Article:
Bing Crosby, Bob Hope, and Dorothy Lamour in Road to Utopia (1945)




(director: Hal Walker; screenwriters: Norman Panama/Melvin Frank; cinematographer: Lionel Lindon; editor: Stuart Gilmore; music: Leigh Harline; cast: Bing Crosby (Duke Johnson/Junior Hooton), Bob Hope (Chester Hooton), Dorothy Lamour (Sal Van Hoyden), Hillary Brooke (Kate), Douglass Dumbrille (Ace Larson), Jack LaRue (LeBec), Robert H. Barrat (Sperry), Nestor Paiva (McGurk), Robert Benchley (Narrator), Will Wright (Father of Sal); Runtime: 90; MPAA Rating: NR; producer: Paul Jones; Paramount; 1946)

“Has plenty of quips.”

Reviewed by Dennis Schwartz

The fourth of the seven road films is the best and biggest box office hit of them all. It follows after The Road to Singapore, The Road to Zanzibar, and The Road to Morocco, following the same winning formula. It was completed during the war years in 1944 but not released until two years later because Paramount had a glut of films. It’s colorfully narrated by Robert Benchley and set at the turn of the 20th century, at the time of the Alaskan Gold Rush.

Chester and Duke (Bob Hope & Bing Crosby) are second-rate troupers performing in a vaudeville act in San Francisco and are forced to flee town in a hurry when involved in a gambling scheme gone wrong. They end up going by ship as stowaways and when caught are forced to scrub the deck for fare to Alaska, where they run into wanted killers Sperry (Robert H. Barrat) and McGurk (Nestor Paiva). They killed the father (Will Wright) of Sal (Dorothy Lamour) and fled with the map to a valuable Klondike gold mine. The bumblers steal the map from the killers and comically overtake them when they are discovered, leaving them tied up on the boat while they depart in Skagway disguised as the killers. Sal has arrived there and is singing in the Golden Rail saloon, following her dying father’s last words to get the saloon owner Ace Larson (Douglass Dumbrille) to help her get the map back. Sal does it by playing both Chester and Duke off, as they split the map in half pretending to be the killers. It turns out Ace and his moll Kate (Hillary Brooke) and employee LeBec (Jack LaRue) are trying to get the gold mine for themselves. Sal when she learns that the two are not the killers falls in love with Duke. But in the final act, they are all running from the mob and Sal ends up marrying Chester and cashes in on the gold mine. They adopt a son who looks like Bing. The film ends with a knowing wink and nod as the three meet again after 35 years and trade stories.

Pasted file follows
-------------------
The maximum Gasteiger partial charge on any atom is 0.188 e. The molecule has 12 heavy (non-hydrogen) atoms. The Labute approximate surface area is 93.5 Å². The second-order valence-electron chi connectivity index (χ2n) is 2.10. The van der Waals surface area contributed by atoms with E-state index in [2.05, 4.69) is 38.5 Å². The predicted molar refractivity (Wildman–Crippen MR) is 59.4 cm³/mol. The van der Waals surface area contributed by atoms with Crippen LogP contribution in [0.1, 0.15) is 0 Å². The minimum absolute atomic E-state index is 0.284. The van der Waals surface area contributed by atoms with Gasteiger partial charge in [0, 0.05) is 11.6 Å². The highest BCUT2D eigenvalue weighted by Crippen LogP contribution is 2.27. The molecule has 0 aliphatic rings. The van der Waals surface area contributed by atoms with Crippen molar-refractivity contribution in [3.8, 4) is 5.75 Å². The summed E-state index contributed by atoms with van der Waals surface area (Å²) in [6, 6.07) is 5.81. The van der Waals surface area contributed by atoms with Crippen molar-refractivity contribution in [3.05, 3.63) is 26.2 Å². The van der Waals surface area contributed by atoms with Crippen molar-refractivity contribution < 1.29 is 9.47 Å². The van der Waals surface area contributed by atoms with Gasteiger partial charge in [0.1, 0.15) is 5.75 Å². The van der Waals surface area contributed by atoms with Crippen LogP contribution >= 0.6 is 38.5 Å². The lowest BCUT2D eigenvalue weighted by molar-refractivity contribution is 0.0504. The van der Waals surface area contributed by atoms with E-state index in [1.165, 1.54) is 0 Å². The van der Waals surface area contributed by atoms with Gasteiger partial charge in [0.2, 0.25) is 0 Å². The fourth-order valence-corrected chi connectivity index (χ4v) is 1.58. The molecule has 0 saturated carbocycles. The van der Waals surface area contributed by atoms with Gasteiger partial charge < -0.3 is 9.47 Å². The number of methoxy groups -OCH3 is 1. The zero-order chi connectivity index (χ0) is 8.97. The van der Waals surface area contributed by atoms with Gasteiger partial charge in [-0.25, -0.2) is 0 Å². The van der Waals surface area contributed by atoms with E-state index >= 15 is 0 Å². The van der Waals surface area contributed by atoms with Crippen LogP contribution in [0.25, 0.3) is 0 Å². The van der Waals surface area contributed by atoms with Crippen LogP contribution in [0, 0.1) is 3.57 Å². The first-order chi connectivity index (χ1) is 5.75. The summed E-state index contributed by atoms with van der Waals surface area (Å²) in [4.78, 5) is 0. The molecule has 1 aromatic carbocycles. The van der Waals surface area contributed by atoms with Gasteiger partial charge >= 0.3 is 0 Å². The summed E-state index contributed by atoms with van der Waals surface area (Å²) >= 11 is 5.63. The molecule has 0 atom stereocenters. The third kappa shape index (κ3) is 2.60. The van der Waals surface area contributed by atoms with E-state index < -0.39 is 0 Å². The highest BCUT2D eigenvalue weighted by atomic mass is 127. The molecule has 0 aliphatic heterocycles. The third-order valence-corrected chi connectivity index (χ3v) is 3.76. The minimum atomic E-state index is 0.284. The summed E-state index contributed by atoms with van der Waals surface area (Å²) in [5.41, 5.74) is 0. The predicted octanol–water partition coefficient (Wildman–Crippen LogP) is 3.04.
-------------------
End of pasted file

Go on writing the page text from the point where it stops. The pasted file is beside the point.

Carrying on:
The breezy film has plenty of quips, ad-libs, Bing crooning some songs, some cheekiness and director Hal Walker ably turns it into a well-paced but uneven fun film. The writers Norman Panama and Melvin Frank had the most trouble trying to satisfy the three stars, all at the top of their game at the time, whose egos demanded the film revolve around their character. The writers tried meeting with the three, but had success satisfying all of them only when meeting individually and convincing each the film revolved around their character.